What is patchwriting?


Howard (1993) defines “patchwriting” as “copying from a source text and then deleting some words, altering grammatical structures, or plugging in one-for-one synonym-substitutes” (p. 233). An excellent example of patchwriting comes from McClanahan, (2005):


Patchwritten items highlighted in yellow are copied exactly the same as the original, whereas items highlighted in aqua-green involve some adjustments by the student writer. Also of interest is that many of these patchwritten parts are located in a different part of the student’s text than in the original. It also appears that the student is making an effort to write in their own words, and is weaving in the patchwritten parts; that is, the student clearly is not just copying the original. Nevertheless, a patchwritten text like this might be a very good draft, but it would not be acceptable as a final paper. The student would need to work with the patchwritten parts, paraphrasing or quoting each of them (and, of course, citing where appropriate for the assignment in question).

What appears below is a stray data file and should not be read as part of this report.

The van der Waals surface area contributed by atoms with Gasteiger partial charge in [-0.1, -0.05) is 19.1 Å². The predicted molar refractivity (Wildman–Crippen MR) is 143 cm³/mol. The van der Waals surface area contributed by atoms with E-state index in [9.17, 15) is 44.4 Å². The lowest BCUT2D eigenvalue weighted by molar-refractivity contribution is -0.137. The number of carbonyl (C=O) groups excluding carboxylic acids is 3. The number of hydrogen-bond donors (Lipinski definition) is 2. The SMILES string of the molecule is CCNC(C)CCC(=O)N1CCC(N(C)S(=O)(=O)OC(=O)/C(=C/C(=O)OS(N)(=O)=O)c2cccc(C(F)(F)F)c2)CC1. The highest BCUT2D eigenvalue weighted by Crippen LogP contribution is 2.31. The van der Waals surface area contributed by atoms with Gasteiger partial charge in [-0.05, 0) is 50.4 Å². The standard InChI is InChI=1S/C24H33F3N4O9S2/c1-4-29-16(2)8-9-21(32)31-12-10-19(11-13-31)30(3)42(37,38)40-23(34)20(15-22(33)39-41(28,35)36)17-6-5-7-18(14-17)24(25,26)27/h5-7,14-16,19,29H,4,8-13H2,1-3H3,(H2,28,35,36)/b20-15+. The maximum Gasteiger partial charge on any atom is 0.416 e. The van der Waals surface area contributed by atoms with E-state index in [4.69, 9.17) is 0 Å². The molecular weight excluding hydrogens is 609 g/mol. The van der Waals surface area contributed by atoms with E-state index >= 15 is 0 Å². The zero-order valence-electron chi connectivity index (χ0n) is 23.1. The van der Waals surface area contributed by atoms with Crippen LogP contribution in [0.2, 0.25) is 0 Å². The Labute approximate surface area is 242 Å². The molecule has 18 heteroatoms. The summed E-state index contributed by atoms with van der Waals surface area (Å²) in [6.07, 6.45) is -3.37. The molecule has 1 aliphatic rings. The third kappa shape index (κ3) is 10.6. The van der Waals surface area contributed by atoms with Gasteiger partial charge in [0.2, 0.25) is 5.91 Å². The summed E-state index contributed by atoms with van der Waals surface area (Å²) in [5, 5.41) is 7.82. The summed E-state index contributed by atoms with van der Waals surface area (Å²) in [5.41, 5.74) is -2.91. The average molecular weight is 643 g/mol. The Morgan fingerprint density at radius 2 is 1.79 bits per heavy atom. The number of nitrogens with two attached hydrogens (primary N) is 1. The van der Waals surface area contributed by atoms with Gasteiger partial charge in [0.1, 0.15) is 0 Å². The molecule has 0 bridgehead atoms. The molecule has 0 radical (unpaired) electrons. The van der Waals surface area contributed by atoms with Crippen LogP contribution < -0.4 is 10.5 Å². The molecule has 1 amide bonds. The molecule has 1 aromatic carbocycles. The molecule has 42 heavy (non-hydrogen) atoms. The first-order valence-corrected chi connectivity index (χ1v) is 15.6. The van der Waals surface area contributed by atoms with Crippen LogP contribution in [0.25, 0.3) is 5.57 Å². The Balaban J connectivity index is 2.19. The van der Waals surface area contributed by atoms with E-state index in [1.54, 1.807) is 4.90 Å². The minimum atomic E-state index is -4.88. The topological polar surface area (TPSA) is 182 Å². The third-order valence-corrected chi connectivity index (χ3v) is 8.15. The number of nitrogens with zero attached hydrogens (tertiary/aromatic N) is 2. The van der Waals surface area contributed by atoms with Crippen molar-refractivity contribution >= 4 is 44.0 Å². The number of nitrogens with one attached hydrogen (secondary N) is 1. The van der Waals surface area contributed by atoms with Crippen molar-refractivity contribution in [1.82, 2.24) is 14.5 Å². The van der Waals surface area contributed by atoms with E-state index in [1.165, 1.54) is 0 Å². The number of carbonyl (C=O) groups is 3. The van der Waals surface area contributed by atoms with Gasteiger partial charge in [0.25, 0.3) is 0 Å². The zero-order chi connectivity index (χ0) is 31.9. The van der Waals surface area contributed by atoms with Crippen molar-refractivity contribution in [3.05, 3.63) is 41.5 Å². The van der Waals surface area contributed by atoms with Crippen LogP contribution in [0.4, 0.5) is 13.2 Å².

Some writers use “informed patchwriting” as a means of efficiently writing a first draft, then return later to paraphrase, summarize and quote while revising. More information on informed patchwriting can be found in the section on Recommendations for Students.


Next: Complexities Connected to Plagiarism